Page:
An automat (sometimes referred to coloquially as a wall) is a fast food restaurant where simple foods and drink are served by coin-operated and bill-operated vending machines.
Originally, the machines took only nickels but modern automat vending machines accept bills. In the original format, a cashier would sit in a change booth in the center of the restaurant, behind a wide marble counter with five to eight rounded depressions in it. She would serve many customers at once, taking their money from the depressions and dropping nickels in its place. She did this very rapidly, throwing down five nickels at a stroke, four strokes to a dollar. The diner would insert the required number of coins in a machine and then lift a window, which was hinged at the top, to remove the meal, which was generally wrapped in waxed paper. The machines were filled from the kitchen behind. All or most New York automats also had a cafeteria-style steam table where patrons could slide a tray along rails and choose foods, which were ladled out of steaming tureens. Automats are still very common in The Netherlands, but outside of there, few exist. In the United States, the last one, a Horn & Hardart automat at 42nd Street and Third Avenue in Manhattan, closed in April 1991. In 2006, an automat opened in New York City's East Village, but it was closed in March, 2009.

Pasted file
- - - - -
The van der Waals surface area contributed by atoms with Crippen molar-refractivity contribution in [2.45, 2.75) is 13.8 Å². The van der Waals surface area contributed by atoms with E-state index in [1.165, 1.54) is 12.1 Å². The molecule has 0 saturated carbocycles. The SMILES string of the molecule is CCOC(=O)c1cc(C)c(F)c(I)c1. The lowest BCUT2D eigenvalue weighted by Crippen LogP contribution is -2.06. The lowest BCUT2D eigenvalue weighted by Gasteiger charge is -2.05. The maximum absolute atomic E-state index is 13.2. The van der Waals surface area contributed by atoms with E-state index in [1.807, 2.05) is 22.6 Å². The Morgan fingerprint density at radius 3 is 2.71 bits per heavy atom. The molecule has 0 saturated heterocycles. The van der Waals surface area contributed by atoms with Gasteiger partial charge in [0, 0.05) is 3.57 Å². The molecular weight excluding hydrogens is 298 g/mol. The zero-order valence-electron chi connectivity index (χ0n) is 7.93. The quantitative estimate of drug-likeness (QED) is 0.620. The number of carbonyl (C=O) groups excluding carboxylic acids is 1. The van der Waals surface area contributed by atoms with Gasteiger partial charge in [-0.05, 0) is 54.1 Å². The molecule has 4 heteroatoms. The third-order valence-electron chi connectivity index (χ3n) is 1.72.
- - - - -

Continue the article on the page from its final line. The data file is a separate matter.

Inspired by the Quisiana Automat in Berlin, the first automat in the U.S. was opened June 12, 1902, at 818 Chestnut St. in Philadelphia by Horn & Hardart. The automat was brought to New York City in 1912 and gradually became part of popular culture in northern industrial cities. Horn & Hardart was the most prominent automat chain.
In its heyday, recipes were kept in a safe, and described how to place the food on the plate as well as how to make it. The automats were popular with a wide variety of patrons, including Walter Winchell, Irving Berlin and other celebrities of the era. The New York automats were popular with out of work songwriters and actors. Playwright Neil Simon called automats "the Maxim's of the disenfranchised" in a 1987 article.
The format was threatened by the growth of suburbs and the rise of fast food restaurants catering to motorists (with their drive-thru windows) in the 1950s; by the 1970s, their remaining appeal was strictly nostalgic. Another contributing factor to their demise was undoubtedly the inflation of the 1960s and 70s, making the food too expensive to be bought conveniently with coins, in a time before bill acceptors commonly appeared on vending equipment.
At one time there were 40 Horn & Hardart automats in New York City alone. The last one closed in 1991 after the company, which was exiting the restaurant business, failed to find a buyer for it. At the time, the quality of the food was described by some customers as on the decline